Laundry Love Gives People Back Their Dignity, One Laundromat at a Time

"If I had clean clothes people would treat me like a human being."


(Oliver Foerstner /

It all started with a question. One day, Greg Russinger and his friends were volunteering to help under-resourced people in Ventura, California. That's when he met Eric, or T-bone as he is know to the people close to him. Russinger asked him one question: "What would it look like for us to come alongside your life in a way that would matter to you specifically?"

T-bone told him, “'If I had clean clothes, I think people would treat me as a human being.”

This was an eye-opening experience for Russinger and his friends. "That very simple statement of desiring worth, wanting people to see him as a dignified human being, it really kinda set [events into motion]," Russinger told Upworthy.

The lack of clean clothing is common among under-resourced people. A survey from Feeding America found that 3 in 4 families who cannot afford household necessities skip doing laundry while 63 percent of families prioritize washing only their children's clothing. Unwashed clothing harms more than just a person's self-esteem, there are health risks to not washing clothing and bedding.

Russinger and his friends decided to do something about this issue. At the very beginning they just left coins out for people to use to do their laundry and then it grew. Later on, they partnered with a local laundromat to use the space once a month and paid to do peoples' laundry.

Now, doing laundry in a coin-operated laundromat has a lot of wait time involved. After you start your wash, you have to wait for it to finish before you can put the laundry in the dryer. And then you have to wait again. You can bring a book or do nothing, or you can socialize with other people doing laundry at the same time. And that's what happened.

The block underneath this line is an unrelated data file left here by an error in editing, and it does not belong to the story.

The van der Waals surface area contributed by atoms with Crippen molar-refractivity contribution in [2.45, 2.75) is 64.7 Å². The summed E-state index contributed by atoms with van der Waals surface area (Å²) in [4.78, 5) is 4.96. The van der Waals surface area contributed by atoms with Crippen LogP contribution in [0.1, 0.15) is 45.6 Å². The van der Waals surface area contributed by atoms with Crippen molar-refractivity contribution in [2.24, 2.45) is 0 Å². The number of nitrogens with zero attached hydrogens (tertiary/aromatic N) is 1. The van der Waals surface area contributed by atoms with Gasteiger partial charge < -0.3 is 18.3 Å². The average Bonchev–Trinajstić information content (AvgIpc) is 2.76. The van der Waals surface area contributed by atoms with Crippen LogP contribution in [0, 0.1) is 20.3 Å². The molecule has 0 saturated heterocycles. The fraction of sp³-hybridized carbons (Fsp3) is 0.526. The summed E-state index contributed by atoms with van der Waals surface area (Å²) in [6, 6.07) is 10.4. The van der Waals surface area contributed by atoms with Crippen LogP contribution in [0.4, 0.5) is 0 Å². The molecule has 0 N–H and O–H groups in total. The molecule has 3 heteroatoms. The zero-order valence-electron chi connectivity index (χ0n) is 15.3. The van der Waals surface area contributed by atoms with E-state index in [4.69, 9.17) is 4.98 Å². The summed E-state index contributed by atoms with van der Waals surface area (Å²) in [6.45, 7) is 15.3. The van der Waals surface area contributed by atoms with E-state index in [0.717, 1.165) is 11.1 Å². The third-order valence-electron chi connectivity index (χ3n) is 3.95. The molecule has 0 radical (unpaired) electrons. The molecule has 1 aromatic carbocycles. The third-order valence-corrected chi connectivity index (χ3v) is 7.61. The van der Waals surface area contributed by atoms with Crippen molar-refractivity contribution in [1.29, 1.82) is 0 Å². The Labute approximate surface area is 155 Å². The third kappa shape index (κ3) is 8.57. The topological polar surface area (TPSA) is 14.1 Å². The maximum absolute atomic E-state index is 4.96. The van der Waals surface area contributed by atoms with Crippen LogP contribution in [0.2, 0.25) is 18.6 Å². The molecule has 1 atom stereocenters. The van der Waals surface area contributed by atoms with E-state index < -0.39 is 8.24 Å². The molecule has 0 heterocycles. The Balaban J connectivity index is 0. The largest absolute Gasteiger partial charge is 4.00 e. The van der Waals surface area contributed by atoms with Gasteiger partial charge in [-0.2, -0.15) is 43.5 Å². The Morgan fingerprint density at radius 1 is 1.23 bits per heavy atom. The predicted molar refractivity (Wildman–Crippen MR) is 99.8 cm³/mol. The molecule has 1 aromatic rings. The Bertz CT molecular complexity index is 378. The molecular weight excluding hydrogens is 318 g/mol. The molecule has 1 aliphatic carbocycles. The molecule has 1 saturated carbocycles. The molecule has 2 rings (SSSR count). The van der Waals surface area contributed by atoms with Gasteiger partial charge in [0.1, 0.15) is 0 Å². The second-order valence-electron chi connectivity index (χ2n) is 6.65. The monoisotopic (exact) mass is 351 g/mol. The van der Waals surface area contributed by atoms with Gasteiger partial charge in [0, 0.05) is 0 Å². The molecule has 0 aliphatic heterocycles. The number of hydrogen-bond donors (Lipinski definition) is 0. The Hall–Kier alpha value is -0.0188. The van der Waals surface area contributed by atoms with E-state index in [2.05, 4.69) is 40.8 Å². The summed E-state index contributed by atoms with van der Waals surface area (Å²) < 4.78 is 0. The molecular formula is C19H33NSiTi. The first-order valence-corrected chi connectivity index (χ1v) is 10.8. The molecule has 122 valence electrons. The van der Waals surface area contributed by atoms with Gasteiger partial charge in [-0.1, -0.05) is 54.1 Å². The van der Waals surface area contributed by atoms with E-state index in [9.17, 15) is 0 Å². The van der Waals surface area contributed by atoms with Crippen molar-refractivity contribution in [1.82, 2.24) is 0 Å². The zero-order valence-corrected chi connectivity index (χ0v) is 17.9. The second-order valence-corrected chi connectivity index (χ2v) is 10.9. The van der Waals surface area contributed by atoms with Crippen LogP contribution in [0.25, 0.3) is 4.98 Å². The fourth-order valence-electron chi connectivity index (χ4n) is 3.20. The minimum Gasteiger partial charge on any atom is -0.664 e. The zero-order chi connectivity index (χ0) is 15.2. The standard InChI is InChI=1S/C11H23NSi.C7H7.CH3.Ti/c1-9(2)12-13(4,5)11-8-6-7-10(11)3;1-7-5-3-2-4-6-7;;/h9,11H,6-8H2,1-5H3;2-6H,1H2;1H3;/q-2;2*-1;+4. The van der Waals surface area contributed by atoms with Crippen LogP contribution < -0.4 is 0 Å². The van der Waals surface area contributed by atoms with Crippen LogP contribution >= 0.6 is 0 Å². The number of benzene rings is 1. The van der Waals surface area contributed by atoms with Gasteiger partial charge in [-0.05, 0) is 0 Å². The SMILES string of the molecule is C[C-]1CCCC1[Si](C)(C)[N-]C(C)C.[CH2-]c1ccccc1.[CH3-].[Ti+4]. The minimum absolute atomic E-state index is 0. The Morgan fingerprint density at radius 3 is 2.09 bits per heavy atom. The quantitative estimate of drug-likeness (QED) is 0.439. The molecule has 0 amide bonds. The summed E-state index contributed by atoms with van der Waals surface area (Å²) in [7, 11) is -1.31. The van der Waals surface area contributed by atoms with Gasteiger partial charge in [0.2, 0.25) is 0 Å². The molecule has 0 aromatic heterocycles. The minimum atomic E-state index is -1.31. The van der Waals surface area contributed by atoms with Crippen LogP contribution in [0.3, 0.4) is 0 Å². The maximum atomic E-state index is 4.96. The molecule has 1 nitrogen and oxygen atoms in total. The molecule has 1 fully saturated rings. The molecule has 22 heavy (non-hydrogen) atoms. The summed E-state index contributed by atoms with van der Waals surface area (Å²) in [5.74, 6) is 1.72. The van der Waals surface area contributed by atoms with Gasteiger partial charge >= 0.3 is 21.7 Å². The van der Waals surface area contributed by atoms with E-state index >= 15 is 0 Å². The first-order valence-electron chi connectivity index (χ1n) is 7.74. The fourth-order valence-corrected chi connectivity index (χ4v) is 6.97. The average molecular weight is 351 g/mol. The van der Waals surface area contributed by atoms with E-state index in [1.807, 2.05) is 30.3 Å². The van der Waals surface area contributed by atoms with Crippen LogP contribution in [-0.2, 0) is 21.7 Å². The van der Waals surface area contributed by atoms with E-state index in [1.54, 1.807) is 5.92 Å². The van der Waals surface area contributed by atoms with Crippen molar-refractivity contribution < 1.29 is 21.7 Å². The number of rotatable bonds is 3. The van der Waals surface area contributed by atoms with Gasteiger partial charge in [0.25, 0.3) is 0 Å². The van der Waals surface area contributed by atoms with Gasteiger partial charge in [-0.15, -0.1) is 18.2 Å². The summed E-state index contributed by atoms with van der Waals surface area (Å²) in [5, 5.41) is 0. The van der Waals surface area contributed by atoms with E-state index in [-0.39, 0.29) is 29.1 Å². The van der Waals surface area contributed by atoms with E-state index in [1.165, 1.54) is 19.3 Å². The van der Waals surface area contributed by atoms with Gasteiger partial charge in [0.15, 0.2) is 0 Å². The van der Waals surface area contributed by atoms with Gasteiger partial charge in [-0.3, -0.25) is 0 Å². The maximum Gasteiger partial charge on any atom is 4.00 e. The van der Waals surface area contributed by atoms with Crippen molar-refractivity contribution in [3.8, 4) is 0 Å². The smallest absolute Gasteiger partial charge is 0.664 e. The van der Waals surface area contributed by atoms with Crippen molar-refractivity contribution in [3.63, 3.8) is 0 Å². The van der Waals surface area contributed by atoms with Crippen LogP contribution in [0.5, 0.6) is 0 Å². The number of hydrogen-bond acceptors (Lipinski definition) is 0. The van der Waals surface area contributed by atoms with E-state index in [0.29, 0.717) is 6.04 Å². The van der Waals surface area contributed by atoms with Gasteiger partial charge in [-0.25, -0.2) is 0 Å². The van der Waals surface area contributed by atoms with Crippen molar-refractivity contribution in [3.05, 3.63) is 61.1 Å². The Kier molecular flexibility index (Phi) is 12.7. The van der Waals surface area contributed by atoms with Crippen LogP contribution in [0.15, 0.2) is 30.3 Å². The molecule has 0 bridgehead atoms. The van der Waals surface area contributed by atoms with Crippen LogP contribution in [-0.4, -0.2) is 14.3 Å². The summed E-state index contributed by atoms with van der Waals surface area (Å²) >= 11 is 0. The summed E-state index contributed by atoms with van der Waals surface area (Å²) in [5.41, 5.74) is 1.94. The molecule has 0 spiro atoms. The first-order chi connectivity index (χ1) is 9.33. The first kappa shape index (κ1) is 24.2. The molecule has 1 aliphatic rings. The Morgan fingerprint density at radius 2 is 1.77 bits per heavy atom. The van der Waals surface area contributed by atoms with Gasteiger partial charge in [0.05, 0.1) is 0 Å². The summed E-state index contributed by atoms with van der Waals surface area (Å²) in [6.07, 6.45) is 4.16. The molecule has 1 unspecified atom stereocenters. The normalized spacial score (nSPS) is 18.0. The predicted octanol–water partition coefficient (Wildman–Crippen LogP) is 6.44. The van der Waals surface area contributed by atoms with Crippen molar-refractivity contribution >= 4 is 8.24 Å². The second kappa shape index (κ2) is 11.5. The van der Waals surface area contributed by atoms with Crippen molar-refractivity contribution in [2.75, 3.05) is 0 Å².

Russinger noticed that the same people were coming to the laundromat month after month and they started bringing friends and families. "Relationships, conversations, all kinds of things get stirred and spurred," Russinger told Upworthy. "There are two places where you can go to still experience the world, and that's either a post office or a laundromat."

This early initiative led to the creation of the nonprofit Laundry Love and their mission was to occupy as many laundromats as they could. There are now 325 laundromats participating across the US amounting to over 1,300,000 loads of laundry for over 950,000 people. The organization is always looking for new laundromats and volunteers.

When Laundry Love comes into a community, they get other businesses involved and create a support network for the people who need it the most. "We go alongside people." Russinger told Upworthy. "We help them find jobs, housing or pro-bono lawyers for people that are undocumented to find avenues of documentation. We're working to lessen the fear and anxiety…we're helping tutor children inside these spaces."

Laundry Love has been involved with the Beach Coin Laundry in Huntington Beach, California for five years, according to Russinger. The barber shop next door is giving free haircuts and shaves and food is provided by community members and local food trucks.

In Springfield, Tennessee volunteer Martha Nelson said, "We average 780 loads a month. We have connected with two women's shelters here and that has been spectacular. They bring all their bedding and children's clothing and we do 85 loads for them."

People come to the laundromats to get their clothes cleaned, and they leave with a better outlook and a new community to support them. Russinger said that when people who used their services get to a better place, they come back as volunteers to help others.

And Laundry Love is not the only organization that recognizes the importance of such basic necessities as being clean.

In San Francisco, the Lava Mae Bus provides showers and toilets to the homeless population. Each bus provides 2,000 showers a week and their model has spread to other cities and countries.

Other organizations provide clothing for the homeless in street stores or through vending machines in ways that do not harm people's dignity or sense of worth. After all, preserving or giving people back their dignity is an important gift and it takes something as simple as wearing clean clothes to do so.

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